Matt King (George Clooney) is a busy man. He is the sole trustee on his family’s inheritance. One of their ancestors was a Hawaiian princess. Her husband made lucrative land deals. This left the King family with a huge lot of pristine Hawaiian land. Due to changes in the laws, the family must decide if, and to whom, they want to sell the land before they lose it all. Despite his inherited wealth, Matt supports his family only with what he makes practicing law. Between these two ventures, Matt is always busy working and traveling.
Of course, there is a cost associated with this. His family. Both his daughters, Scottie (Amara Miller) and Alexandra (Shailene Woodley) are rebellious and act up. Alexandra has even found herself in several boarding schools to try to help turn her around.
Then there is Matt’s wife, Elizabeth (Patricia Hastie). She spends her time pursuing all types of thrill-seeking activities, including boat racing. During one race, the boat flips, sending her into a coma.
Matt must now figure out how to be more than the “backup parent.” He has to juggle being a father, and trying to reconnect with his daughters, the sale of the trust, his law practice, and, of course, his ailing wife. Not an easy task for anyone, let alone someone who hasn’t been a very active participant in the family.
After receiving the news that Elizabeth isn’t going to come out of the coma, Matt must find a way to tell everyone. While talking to Alexandra, she tells him that Elizabeth had been cheating on him. Matt’s obsession becomes to find the man she was cheating with. He’s not sure what he’ll do when he finds him, but feels he should know that Elizabeth is going to die. Matt packs up Scottie, Alexandra, and her friend, Sid (Nick Krause) and goes on a vacation. His destination, the same island where Elizabeth’s boyfriend (Matthew Lillard) is vacationing.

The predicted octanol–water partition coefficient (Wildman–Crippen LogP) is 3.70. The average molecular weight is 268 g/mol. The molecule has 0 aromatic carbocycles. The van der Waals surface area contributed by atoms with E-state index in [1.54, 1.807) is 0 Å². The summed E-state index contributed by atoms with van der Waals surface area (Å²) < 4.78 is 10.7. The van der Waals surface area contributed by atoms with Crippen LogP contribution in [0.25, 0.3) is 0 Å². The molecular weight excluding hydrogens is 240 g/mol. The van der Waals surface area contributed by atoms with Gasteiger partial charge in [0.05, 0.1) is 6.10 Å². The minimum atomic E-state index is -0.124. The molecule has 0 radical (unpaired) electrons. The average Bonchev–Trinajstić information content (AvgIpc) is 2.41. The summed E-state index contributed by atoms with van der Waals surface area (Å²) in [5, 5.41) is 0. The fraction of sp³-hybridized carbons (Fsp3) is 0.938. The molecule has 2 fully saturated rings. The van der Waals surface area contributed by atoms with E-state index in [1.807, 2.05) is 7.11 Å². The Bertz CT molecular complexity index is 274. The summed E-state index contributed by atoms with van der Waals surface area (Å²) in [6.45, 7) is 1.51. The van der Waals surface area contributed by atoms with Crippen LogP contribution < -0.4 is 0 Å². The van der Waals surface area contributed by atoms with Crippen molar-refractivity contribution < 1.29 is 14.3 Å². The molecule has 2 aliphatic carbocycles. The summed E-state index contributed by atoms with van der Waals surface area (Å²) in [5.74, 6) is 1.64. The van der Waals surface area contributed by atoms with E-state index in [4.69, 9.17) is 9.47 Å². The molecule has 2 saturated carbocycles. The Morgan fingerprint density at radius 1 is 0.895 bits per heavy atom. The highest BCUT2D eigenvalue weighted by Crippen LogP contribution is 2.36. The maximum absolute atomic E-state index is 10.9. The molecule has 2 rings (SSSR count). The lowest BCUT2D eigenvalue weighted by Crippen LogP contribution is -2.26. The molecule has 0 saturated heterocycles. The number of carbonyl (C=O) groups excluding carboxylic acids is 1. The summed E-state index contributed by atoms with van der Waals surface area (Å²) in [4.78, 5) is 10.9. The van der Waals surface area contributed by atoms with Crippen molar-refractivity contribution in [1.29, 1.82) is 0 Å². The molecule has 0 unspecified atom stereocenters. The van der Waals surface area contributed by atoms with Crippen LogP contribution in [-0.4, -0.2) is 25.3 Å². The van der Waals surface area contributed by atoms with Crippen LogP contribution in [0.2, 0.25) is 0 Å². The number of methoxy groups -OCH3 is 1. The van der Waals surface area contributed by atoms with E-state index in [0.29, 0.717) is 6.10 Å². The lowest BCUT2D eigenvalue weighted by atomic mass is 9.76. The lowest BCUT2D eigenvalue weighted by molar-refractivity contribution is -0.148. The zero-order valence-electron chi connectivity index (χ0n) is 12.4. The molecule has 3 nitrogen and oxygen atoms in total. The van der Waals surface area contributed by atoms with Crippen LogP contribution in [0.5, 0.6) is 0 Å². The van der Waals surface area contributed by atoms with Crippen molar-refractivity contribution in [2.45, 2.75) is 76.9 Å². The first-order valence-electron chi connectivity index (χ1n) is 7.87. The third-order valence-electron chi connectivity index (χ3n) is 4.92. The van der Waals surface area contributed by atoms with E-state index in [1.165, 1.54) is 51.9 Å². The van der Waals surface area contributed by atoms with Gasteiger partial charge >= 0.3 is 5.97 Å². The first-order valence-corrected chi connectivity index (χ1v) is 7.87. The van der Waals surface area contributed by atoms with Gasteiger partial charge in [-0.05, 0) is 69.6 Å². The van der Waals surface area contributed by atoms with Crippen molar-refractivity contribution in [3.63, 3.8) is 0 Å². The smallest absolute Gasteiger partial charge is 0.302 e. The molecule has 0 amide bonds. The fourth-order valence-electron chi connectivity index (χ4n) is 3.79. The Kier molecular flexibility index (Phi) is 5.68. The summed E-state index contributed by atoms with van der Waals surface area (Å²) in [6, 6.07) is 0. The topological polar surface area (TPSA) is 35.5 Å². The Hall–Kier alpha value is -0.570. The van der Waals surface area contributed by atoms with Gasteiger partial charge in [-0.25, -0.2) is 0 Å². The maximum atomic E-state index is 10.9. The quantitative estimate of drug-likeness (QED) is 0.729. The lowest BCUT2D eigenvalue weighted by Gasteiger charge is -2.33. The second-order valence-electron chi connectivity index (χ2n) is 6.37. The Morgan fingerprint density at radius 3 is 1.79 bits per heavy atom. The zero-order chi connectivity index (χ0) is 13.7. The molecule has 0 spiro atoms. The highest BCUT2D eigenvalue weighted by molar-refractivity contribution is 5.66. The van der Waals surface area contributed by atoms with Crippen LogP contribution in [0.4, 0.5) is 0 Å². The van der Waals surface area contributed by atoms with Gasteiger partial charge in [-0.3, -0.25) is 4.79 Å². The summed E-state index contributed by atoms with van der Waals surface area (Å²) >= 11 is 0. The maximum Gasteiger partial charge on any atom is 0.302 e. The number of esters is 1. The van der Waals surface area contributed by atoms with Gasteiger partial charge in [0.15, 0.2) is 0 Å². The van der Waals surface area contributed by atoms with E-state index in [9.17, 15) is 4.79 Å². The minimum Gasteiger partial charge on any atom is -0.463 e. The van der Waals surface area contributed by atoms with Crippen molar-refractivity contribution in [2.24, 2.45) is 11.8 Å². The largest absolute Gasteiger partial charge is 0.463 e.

Set against a beautiful Hawaiian backdrop, The Descendants lets you watch as a family goes through the gamut of emotions of almost the entire grief cycle. Really, two grief cycles at the same time. The realization that your wife/mother is going to die. And the realization that your wife/mother wasn’t faithful. I cannot imagine what that would do to a person, or a family.
The story is not one that I have seen before. At least not to this extent. Always a refreshing change from the churning and re-churning of stories I’ve grown up with. The writing is well done, difficult to do for a dramedy (that’s a drama/comedy). Of course it’s a heart-breaking story. But there’s enough comedy that it doesn’t feel heavy-handed. It’s an interesting mix that keeps you right on the edge, emotionally speaking. You’ll be constantly wondering if you’re laughing at appropriate times. And that’s fine.
The acting is excellent. George Clooney is, well, George Clooney. Consummate professional. No need to question his ability. Shailene Woodley, whom I assuming is a relative newcomer to the big screen, does a superb job. (My sources at IMdb show this is, in fact, her first movie role.) The emotions come across as raw and real. Never feeling fake or forced. Nick Krause and Amara Miller come across as comic relief for the movie. But both have their moments to show they can be a little deeper than that.
Quick side note: Did you know they still make movies in 2D? After the run of movies I’ve seen lately, it threw me off a bit. But 3D would have been completely gratuitous and distracting for this movie.
Overall, this is a very good movie. One that most would enjoy. I’ll warn you about the language, if you are concerned about that kind of thing. Other than that, nothing offensive. Just a solid emotional journey as the family tries to pull itself back together.
Clooney and everybody else included is great but it’s really Payne who shines as the writer bringing out some funny humor but not without forgetting about the real rich moments of human drama. Good review. Check out mine when you get the chance.